Welcome from Maggie
MaggiesCrochet.com is here to help you master the art of crochet – it is out mission! We want to be your go-to online resource for everything from crochet hooks, yarn and accessories to unique crochet patterns for hats, scarves, afghans, sweaters, ponchos, beautiful baby layettes and more. We also want to provide you with the resources and support you need to succeed with your crochet projects.
There are many ways to improve and gain mastery in your crochet. MaggiesCrochet.com has amazing books with step-by-step how to crochet instructions and projects for every skill level beginner to advanced. Through my YouTube channel videos I teach you to master the art of crochet. You can learn everything from the beginner super simple ruffled scarves, single and double crochet stitches to the more advance stitches and techniques like the Catherine Wheel Stitch, Basket Weave Stitch and Solomn’s Knot (sometimes called lover’s knot or knot stitch). Subscribe to our channel and join the fun – learning to crochet with Maggie!
The Maggie's Crochet Blog is an amazing place!!! – Posts on this blog include everything from helpful information graphics, lessons on the chainless foundation, shell stitch patterns with video links to crochet in the news, charities, designers and lots more.
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If you have never crocheted before, here is a brief lesson to get you started.
What is Crochet?
Crochet is a needle craft hobby that uses a single hook device to create looping stitches. Crochet begins with a chain or foundation row that doesn't reside on the hook. The hook pulls loops through previously made stitches (or chains) to create the project. There are no stitches that stay on the hook while working the project, with the exception of Tunisian crochet where this style of crochet is a combination of knitting and crocheting techniques. The process of crochet uses four basic stitches; single crochet, half double crochet, double crochet and triple (or treble) crochet. These stitches are combined and multiplied to create a large variety of other crochet stitches. The methods used to crochet often create a thicker piece of fabric than knit stitches when using a hook and yarn of a similar thickness. The advantage of crocheting over knitting is that there is only one loop on the hook after a stitch is completed so the project doesn't unravel as easily as a knitted item. This makes crochet an ideal travel project.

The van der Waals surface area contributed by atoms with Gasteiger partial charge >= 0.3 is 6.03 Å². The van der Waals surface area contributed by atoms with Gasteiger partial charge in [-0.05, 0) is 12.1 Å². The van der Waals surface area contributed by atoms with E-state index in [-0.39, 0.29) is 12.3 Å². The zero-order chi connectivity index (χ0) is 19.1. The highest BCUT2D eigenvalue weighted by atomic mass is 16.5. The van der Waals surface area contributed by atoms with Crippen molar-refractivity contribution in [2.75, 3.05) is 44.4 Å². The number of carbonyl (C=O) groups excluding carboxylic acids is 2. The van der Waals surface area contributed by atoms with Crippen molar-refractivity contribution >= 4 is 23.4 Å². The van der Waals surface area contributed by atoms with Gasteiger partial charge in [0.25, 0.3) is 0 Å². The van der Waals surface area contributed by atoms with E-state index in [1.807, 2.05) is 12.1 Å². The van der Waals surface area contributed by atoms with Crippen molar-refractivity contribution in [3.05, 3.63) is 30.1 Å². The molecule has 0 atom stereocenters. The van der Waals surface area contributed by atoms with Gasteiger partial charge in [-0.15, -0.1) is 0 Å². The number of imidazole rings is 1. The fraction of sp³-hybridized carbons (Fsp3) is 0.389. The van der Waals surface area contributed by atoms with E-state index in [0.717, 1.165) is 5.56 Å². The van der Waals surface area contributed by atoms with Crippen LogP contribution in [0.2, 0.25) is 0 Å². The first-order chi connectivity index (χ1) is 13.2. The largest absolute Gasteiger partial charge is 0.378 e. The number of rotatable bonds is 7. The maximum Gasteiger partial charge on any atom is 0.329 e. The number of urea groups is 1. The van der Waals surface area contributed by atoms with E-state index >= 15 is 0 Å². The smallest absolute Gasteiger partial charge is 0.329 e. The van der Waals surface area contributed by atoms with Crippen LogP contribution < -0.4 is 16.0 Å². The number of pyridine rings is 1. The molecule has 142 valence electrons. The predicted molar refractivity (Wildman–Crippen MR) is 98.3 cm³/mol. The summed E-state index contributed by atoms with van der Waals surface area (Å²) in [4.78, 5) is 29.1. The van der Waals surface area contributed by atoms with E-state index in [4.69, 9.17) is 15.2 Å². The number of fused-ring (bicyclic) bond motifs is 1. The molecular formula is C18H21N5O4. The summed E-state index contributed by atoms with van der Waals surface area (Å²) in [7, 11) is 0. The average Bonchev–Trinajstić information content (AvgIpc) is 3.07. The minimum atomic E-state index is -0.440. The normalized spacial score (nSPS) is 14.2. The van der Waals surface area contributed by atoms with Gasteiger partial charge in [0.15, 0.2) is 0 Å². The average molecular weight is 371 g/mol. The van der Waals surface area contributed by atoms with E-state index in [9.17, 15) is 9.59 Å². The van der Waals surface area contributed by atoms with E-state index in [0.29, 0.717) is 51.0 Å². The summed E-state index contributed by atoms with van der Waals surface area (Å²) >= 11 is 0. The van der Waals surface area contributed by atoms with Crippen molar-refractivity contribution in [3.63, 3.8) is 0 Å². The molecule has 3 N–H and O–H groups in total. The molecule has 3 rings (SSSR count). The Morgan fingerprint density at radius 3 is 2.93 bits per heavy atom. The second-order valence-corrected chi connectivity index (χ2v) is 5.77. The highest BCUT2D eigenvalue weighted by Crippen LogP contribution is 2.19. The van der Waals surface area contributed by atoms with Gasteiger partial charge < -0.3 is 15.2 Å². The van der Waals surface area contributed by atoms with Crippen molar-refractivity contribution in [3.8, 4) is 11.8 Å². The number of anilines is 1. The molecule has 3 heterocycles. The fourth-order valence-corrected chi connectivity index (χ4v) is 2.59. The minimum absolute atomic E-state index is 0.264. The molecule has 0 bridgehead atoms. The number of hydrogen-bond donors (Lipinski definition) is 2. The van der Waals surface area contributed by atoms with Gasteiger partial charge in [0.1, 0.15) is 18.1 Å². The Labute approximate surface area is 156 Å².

What is Knitting?
Knitting is a popular hobby and often more known to the average person. With knitting clubs popping up everywhere, people have become familiar with the pointed sticks used in this craft. Knitting uses two needles, or sometimes one long circular needle with points on each end. One needle is held in each hand, or one end of the circular needle in each hand. A row of yarn loops is placed on one of the needles to start, then the second needle loops and pulls yarn off the first needle and onto the second needle. This back and forth motion between the two needles creates the knitted item. The process of knitting uses two basic stitches; stockinette stitch (also called the knit stitch) and purl stitch. Additional stitches are built off these two basic stitches. Knitting often uses less yarn to create the same size piece of fabric or project than when making a similar item with crochet. A knitted project that comes off the needles while being made will unravel quickly and easily compared to crochet.
Knitting vs. Crocheting
Have you ever been asked “What are you knitting?” or “Is that knitting or crocheting?” It's a common question that many avid crocheters receive, and maybe you have even heard this once or twice in your life. To an avid crocheter the difference between these two crafts might be obvious, but that's not true for everyone. If you are one of those people that would like to know what the difference is for knitting versus crocheting, then check out the breakdown listed below.
There are also some similarities to knitting and crocheting.
Both crafts use yarn, fiber or ribbon to create projects. Knitting needles and crochet hooks are both measured in millimeters and made from the same materials (aluminum, bamboo, wood, etc.) There are long crochet hooks that have a similar appearance to a knitting needle, however only one hook is used instead of two needles as in knitting.
I have had a delightful journey crocheting for over 40 years and designing for over 30. I am so excited to share that journey with you.
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